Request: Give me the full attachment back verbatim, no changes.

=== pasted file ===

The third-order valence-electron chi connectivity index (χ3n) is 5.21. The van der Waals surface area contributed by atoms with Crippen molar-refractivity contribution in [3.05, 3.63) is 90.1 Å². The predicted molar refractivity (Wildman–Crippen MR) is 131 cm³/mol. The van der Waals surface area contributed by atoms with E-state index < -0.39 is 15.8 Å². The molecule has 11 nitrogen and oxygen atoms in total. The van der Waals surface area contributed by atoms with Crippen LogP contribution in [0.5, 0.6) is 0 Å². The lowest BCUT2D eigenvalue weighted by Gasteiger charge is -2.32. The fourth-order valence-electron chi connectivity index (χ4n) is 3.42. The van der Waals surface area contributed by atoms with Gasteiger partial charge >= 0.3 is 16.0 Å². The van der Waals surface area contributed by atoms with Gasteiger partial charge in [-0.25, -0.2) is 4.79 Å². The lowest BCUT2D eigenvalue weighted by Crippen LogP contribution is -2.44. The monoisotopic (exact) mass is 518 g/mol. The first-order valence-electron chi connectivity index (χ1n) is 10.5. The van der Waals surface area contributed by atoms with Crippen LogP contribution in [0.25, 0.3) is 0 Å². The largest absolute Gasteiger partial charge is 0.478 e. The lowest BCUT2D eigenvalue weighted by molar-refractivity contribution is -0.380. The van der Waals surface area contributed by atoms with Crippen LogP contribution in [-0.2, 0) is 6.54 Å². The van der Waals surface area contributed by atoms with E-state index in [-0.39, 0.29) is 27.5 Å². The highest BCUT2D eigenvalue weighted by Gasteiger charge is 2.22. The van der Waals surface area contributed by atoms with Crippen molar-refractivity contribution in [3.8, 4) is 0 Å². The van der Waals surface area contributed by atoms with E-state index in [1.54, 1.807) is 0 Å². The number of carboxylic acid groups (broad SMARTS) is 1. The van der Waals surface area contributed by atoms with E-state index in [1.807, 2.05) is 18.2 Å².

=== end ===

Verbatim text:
The third-order valence-electron chi connectivity index (χ3n) is 5.21. The van der Waals surface area contributed by atoms with Crippen molar-refractivity contribution in [3.05, 3.63) is 90.1 Å². The predicted molar refractivity (Wildman–Crippen MR) is 131 cm³/mol. The van der Waals surface area contributed by atoms with E-state index < -0.39 is 15.8 Å². The molecule has 11 nitrogen and oxygen atoms in total. The van der Waals surface area contributed by atoms with Crippen LogP contribution in [0.5, 0.6) is 0 Å². The lowest BCUT2D eigenvalue weighted by Gasteiger charge is -2.32. The fourth-order valence-electron chi connectivity index (χ4n) is 3.42. The van der Waals surface area contributed by atoms with Gasteiger partial charge >= 0.3 is 16.0 Å². The van der Waals surface area contributed by atoms with Gasteiger partial charge in [-0.25, -0.2) is 4.79 Å². The lowest BCUT2D eigenvalue weighted by Crippen LogP contribution is -2.44. The monoisotopic (exact) mass is 518 g/mol. The first-order valence-electron chi connectivity index (χ1n) is 10.5. The van der Waals surface area contributed by atoms with Crippen LogP contribution in [0.25, 0.3) is 0 Å². The largest absolute Gasteiger partial charge is 0.478 e. The lowest BCUT2D eigenvalue weighted by molar-refractivity contribution is -0.380. The van der Waals surface area contributed by atoms with Crippen LogP contribution in [-0.2, 0) is 6.54 Å². The van der Waals surface area contributed by atoms with E-state index in [-0.39, 0.29) is 27.5 Å². The highest BCUT2D eigenvalue weighted by Gasteiger charge is 2.22. The van der Waals surface area contributed by atoms with Crippen molar-refractivity contribution in [3.8, 4) is 0 Å². The van der Waals surface area contributed by atoms with E-state index in [1.54, 1.807) is 0 Å². The number of carboxylic acid groups (broad SMARTS) is 1. The van der Waals surface area contributed by atoms with E-state index in [1.807, 2.05) is 18.2 Å².